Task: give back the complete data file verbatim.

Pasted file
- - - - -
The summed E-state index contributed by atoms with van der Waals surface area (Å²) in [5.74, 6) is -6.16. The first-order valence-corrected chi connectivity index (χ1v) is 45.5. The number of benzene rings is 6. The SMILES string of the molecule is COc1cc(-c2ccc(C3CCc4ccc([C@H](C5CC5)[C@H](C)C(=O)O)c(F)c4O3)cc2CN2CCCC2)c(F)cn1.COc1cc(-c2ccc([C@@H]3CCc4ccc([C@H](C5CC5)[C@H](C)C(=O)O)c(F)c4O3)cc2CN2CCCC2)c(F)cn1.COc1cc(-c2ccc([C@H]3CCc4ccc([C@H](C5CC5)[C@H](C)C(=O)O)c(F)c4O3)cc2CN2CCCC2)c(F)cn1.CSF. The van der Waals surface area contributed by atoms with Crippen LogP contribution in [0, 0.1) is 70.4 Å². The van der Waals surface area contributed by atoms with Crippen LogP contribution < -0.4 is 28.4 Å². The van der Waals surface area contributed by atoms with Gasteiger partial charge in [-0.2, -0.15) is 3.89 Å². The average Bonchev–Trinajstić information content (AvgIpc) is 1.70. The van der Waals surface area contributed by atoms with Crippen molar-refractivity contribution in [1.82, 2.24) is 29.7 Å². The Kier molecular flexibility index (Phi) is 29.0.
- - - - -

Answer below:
The summed E-state index contributed by atoms with van der Waals surface area (Å²) in [5.74, 6) is -6.16. The first-order valence-corrected chi connectivity index (χ1v) is 45.5. The number of benzene rings is 6. The SMILES string of the molecule is COc1cc(-c2ccc(C3CCc4ccc([C@H](C5CC5)[C@H](C)C(=O)O)c(F)c4O3)cc2CN2CCCC2)c(F)cn1.COc1cc(-c2ccc([C@@H]3CCc4ccc([C@H](C5CC5)[C@H](C)C(=O)O)c(F)c4O3)cc2CN2CCCC2)c(F)cn1.COc1cc(-c2ccc([C@H]3CCc4ccc([C@H](C5CC5)[C@H](C)C(=O)O)c(F)c4O3)cc2CN2CCCC2)c(F)cn1.CSF. The van der Waals surface area contributed by atoms with Crippen LogP contribution in [0, 0.1) is 70.4 Å². The van der Waals surface area contributed by atoms with Crippen LogP contribution < -0.4 is 28.4 Å². The van der Waals surface area contributed by atoms with Gasteiger partial charge in [-0.2, -0.15) is 3.89 Å². The average Bonchev–Trinajstić information content (AvgIpc) is 1.70. The van der Waals surface area contributed by atoms with Crippen molar-refractivity contribution in [1.82, 2.24) is 29.7 Å². The Kier molecular flexibility index (Phi) is 29.0.